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December 19, 2007 8:41 AM CST

Sealing Natural Stone: Taking 5 With Catherine Hampton


The best way to prevent staining on natural stone is to treat the surface with a protective sealer.
The best way to prevent staining on natural stone is to treat the surface with a protective sealer.

When you want solid information about sealing natural stone, you go to an expert. That's exactly what Masonry did, when we sat down with DuPont StoneTech Professional's Catherine Hampton to learn the latest about this technology.

Masonry: What is the best way to protect natural stone?

Catherine Hampton: The best way to prevent staining on natural stone is to treat the surface with a protective sealer. This creates a protective barrier that repels spills on the surface, allowing time to wipe them away. Otherwise, the liquid may damage the stone and leave behind unsightly stains. All untreated natural stone used in construction is permeable to some degree and thus should be sealed. However, the majority of impregnating sealers used to seal natural stone do not prevent etching of calcite or calcium carbonate based stone by acidic liquids. These stones include limestone, travertine, marble and onyx.

Masonry: Why is it so important to seal natural stone?

CH: Many consumers assume that natural stone is stain-proof. However, all natural stone is permeable to some degree. In fact, DuPont lab testing shows that all natural stone, including granite, is permeable, and that the lighter and more uniquely patterned natural stones stain easily. Simply spilling wine or oil on the surface can stain an unsealed countertop in minutes.

Masonry: How should a sealer be chosen?

CH: Before choosing a sealer, all stone professionals should know that the sealant selected should be based on the permeability and type of stone or masonry to be sealed. This knowledge is essential to delivering the best possible results. Proper testing of sealers on the actual surfaces to be installed will show which sealer gives the best performance. Testing will also help determine the number of sealer coats required to produce the best performance. Some dense granites may require only one coat, while a tumbled limestone paver may need three or more to achieve an efficient seal. Testing also helps determine the method and ease of sealer application. That's why it's important to use a sealer that bonds with the stone, preserving its beauty and protecting the substantial investment that homeowners make when they choose natural stone. Using a high-quality impregnating sealer is relatively inexpensive insurance that you will not be faced with a potentially permanent discoloration of a relatively expensive and unique work of nature.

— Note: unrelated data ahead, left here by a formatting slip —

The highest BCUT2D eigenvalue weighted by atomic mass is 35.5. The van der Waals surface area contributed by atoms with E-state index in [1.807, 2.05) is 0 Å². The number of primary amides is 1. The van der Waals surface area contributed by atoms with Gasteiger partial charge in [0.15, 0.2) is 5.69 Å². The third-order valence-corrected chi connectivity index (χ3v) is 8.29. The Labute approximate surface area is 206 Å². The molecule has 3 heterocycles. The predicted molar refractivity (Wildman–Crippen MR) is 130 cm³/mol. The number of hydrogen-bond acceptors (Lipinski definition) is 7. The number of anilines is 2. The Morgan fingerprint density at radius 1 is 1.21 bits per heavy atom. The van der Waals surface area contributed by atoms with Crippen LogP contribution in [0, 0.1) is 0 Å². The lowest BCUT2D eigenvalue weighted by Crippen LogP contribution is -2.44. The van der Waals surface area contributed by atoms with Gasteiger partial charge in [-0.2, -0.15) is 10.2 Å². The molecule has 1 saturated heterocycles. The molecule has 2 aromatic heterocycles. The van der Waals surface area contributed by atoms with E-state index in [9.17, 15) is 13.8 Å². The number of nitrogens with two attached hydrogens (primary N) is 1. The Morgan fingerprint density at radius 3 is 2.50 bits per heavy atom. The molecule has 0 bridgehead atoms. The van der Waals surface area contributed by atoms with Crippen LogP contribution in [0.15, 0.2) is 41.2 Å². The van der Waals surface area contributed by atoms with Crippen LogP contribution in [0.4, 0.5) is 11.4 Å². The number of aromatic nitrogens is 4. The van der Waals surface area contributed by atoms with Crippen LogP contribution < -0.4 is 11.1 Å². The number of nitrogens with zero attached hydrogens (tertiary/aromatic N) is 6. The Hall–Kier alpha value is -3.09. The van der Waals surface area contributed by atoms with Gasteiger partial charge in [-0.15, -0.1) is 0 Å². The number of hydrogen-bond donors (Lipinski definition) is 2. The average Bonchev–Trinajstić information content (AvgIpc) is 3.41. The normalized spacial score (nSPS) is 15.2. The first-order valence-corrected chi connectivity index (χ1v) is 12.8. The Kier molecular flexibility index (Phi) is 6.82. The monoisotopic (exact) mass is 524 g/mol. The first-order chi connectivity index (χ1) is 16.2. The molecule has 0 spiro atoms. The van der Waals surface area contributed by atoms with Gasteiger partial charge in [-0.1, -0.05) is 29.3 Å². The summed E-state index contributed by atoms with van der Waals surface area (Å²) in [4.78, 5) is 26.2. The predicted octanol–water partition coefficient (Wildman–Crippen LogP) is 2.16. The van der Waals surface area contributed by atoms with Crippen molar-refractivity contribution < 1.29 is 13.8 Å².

Masonry: What kind of advice would you give consumers about cleaning their natural stone?

CH: We have found that most consumers are unaware of the science of the natural stone they have purchased and do not know how to properly care for the surface. Especially significant is that most do not realize that using an acid- or alkaline-based cleaner could damage the surface and negatively impact the performance of the sealer. Specially formulated cleaners that are pH neutral have been developed to remove spills and other messes from natural stone. Most general-purpose cleaners, acidic and alkaline solutions, abrasives, ammonia and bleach can break down sealers and damage stone surfaces.

About the Author

Masonry, the official publication of the Mason Contractors Association of America, covers every aspect of the mason contractor profession - equipment and techniques, building codes and standards, business planning, promoting your business, legal issues and more. Read or subscribe to Masonry magazine at

For more information, contact Catherine Hampton at 925-295-9700 or, or visit


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